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Tag Archives: The Eighties
What makes a work of art a classic in one era and laughable in another? I’ve written before about the Citizen Kane Effect, or the idea that some works that were groundbreaking for their time had such a profound effect on the medium that they essentially became the new standard, to the point that the innovations of the past might appear mundane to the modern eye. But there’s a flipside to this phenomenon — sometimes a work is innovative and interesting for its time, but as the years pass on, the tropes of the genre change, or the grammar and shorthand for how particular ideas are expressed evolve. When this happens, older works can feel miscalibrated or even half-baked to viewers who come to them after their heydey, having grown accustomed to the conventions of follow-on works that build on, and eventually move away from, their hallowed predecessors.
Perhaps this is why, despite my best efforts, I essentially laughed my way through A Nightmare on Elm Street. It’s prudent to go into any work of art, especially those considered landmarks of the genre, with an open mind. While some seminal works may be overpraised, it’s worth the effort to appreciate why something is considered a classic, even if a modern viewer may have trouble connecting with it. But at a certain point, no matter how hard we try, we cannot escape the baggage that we carry into our viewing experiences.
Perhaps it’s naive to expect a horror film to have the same impact thirty years after its debut that it did when it was originally released. And yet, my prelude to A Nightmare on Elm Street was The Exorcist, a film that predated Nightmare by nearly a decade, but was still just as vivid, striking, and scary in the present day as it was to audiences in the seventies. At the same time, my postscript to the film was Nightmare director Wes Craven’s own Scream, released a little more than a decade later, which manages to be both frightening and fun while trafficking in the same tropes that Craven himself helped establish in Kruger’s first slasherrific outing. So what makes the difference? Why is one scary movie chilling and another chuckle-worthy?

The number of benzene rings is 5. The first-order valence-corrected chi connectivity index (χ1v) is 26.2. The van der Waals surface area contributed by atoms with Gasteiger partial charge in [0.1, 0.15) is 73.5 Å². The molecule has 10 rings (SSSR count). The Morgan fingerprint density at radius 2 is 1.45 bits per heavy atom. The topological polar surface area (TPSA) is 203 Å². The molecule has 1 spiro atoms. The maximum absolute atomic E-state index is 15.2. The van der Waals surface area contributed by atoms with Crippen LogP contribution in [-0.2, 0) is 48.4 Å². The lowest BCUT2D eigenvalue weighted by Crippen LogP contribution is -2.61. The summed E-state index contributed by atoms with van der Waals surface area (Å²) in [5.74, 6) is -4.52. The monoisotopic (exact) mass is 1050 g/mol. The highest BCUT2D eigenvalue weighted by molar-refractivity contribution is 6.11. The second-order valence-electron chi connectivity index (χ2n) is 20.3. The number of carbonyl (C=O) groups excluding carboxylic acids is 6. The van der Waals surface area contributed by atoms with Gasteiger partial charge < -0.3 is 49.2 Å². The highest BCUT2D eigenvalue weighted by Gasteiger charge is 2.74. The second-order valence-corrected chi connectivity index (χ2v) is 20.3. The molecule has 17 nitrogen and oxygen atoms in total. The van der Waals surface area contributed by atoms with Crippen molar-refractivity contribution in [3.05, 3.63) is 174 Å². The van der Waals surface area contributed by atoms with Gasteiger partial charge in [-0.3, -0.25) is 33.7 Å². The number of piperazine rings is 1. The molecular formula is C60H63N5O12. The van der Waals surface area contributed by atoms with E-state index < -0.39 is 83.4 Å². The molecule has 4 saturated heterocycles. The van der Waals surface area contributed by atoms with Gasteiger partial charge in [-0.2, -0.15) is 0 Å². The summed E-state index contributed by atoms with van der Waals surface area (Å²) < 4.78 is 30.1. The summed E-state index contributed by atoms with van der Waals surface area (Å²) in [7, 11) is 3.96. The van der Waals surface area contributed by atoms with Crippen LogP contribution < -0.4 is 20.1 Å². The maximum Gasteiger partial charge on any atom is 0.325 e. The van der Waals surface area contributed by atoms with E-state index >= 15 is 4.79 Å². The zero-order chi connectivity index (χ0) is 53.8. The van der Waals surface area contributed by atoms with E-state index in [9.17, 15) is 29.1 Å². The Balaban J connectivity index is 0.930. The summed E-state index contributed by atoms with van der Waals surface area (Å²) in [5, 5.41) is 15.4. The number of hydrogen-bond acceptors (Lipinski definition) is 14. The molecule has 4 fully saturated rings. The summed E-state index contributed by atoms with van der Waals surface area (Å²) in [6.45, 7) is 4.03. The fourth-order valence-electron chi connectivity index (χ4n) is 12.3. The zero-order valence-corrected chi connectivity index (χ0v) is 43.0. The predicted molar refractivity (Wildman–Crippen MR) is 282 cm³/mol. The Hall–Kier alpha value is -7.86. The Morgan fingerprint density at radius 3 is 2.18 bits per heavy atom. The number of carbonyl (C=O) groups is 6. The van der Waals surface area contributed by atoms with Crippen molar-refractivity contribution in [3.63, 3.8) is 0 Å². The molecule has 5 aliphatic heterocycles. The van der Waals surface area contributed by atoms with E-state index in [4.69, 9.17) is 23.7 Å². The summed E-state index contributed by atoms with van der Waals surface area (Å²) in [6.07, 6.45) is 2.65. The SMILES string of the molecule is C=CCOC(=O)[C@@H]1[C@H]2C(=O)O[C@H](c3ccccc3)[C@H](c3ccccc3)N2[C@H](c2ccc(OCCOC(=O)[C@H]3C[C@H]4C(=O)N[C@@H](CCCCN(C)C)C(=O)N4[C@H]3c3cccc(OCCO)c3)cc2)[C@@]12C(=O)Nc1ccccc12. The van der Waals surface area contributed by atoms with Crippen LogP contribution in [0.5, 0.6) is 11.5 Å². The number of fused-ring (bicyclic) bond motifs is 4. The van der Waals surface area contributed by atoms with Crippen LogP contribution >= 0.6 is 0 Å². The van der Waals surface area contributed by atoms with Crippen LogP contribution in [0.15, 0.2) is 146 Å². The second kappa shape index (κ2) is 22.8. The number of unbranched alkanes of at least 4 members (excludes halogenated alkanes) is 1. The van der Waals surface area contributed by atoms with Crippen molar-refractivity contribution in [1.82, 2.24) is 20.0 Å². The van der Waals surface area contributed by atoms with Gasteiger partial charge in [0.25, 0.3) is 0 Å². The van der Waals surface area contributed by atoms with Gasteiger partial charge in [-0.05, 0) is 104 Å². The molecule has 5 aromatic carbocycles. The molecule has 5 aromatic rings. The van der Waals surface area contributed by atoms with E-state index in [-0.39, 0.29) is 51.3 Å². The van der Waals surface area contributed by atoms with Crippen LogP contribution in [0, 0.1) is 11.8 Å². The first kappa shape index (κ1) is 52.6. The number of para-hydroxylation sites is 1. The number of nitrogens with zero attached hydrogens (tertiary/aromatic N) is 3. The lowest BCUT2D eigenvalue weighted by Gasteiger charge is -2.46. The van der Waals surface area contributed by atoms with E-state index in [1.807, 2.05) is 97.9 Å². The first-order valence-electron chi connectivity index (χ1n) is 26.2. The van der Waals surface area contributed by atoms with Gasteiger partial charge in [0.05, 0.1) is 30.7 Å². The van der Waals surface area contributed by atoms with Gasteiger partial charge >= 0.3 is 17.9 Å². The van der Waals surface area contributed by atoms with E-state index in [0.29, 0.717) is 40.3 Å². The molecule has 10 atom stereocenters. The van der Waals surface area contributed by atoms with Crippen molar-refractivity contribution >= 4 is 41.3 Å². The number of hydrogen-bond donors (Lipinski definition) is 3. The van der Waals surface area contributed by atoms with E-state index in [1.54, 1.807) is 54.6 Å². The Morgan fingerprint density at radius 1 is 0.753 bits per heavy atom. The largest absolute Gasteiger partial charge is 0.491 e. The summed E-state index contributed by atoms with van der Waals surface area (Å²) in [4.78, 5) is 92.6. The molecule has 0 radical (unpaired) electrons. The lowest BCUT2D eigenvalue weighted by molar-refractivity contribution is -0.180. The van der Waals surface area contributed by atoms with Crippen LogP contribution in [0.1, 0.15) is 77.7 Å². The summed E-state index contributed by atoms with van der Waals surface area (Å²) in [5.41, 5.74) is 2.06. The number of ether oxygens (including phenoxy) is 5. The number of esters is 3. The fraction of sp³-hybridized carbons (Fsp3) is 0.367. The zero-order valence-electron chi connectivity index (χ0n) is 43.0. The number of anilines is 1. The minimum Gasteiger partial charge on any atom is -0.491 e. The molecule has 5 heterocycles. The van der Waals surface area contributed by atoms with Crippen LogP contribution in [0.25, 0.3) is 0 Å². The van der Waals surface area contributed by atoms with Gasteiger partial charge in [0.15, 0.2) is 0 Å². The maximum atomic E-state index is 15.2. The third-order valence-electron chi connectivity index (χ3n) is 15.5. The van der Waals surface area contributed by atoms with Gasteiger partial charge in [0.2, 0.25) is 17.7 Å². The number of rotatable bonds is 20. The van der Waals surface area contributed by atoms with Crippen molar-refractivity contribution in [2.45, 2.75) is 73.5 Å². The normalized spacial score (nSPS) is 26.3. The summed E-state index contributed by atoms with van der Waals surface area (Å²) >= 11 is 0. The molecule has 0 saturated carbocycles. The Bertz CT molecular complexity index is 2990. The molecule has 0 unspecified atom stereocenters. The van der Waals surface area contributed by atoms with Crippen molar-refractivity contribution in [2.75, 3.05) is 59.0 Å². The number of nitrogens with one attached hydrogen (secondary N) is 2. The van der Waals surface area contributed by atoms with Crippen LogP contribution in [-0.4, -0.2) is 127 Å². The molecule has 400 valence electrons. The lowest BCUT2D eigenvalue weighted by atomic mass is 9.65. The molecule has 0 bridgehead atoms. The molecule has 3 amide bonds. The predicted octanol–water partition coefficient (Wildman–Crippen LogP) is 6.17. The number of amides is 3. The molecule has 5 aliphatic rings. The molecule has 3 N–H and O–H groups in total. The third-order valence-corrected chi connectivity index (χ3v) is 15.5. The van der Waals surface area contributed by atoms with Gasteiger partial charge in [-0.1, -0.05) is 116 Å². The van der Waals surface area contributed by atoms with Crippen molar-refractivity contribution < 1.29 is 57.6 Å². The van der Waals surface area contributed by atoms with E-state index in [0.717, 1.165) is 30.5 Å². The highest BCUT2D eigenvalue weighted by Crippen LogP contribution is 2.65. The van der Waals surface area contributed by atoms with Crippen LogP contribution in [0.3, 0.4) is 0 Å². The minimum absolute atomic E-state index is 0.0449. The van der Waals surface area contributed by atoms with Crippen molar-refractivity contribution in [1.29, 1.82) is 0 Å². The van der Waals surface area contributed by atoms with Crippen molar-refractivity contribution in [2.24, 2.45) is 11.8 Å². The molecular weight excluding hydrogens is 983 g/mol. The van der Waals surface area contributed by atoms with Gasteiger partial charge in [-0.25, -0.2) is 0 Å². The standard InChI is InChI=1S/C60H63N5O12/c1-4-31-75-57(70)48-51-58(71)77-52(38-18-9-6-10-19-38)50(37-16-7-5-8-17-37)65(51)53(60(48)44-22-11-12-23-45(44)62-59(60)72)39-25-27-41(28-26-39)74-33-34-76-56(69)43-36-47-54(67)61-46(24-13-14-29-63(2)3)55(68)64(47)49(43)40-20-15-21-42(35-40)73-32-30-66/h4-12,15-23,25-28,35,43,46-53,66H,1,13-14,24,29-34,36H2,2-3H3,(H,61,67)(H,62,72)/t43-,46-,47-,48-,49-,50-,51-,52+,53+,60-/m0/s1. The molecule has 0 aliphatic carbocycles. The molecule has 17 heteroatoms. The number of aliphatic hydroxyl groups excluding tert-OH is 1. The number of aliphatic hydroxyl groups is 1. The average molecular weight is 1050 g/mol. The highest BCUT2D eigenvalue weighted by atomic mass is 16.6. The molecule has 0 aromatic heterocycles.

Recently, Cracked’s Robert Brockway wrote an article discussing cover songs that stole the show from the original. He concedes at the get-go that it’s a mission where the “rules are subjective and everybody hates each other by the time it’s over,” but the exercise is still a worthwhile one. As he describes it:
“The point is to think of a cover song that just completely stole the show from the original artist, not necessarily because of its quality, or arrangement, or performance, but because the cover has an intangible something that more fully embodies what the song should have been.”
There’s something I have always appreciated about cover songs. I grew up in a time where remixes were slowly becoming the well-populated domain of DIY DJ’s, and the internet featured a wealth of music and lyric repositories that made it easier than ever for people to put their own spin on a favorite song. The spirit of the aughts was to not only take the old and make it new again, but to make it personal.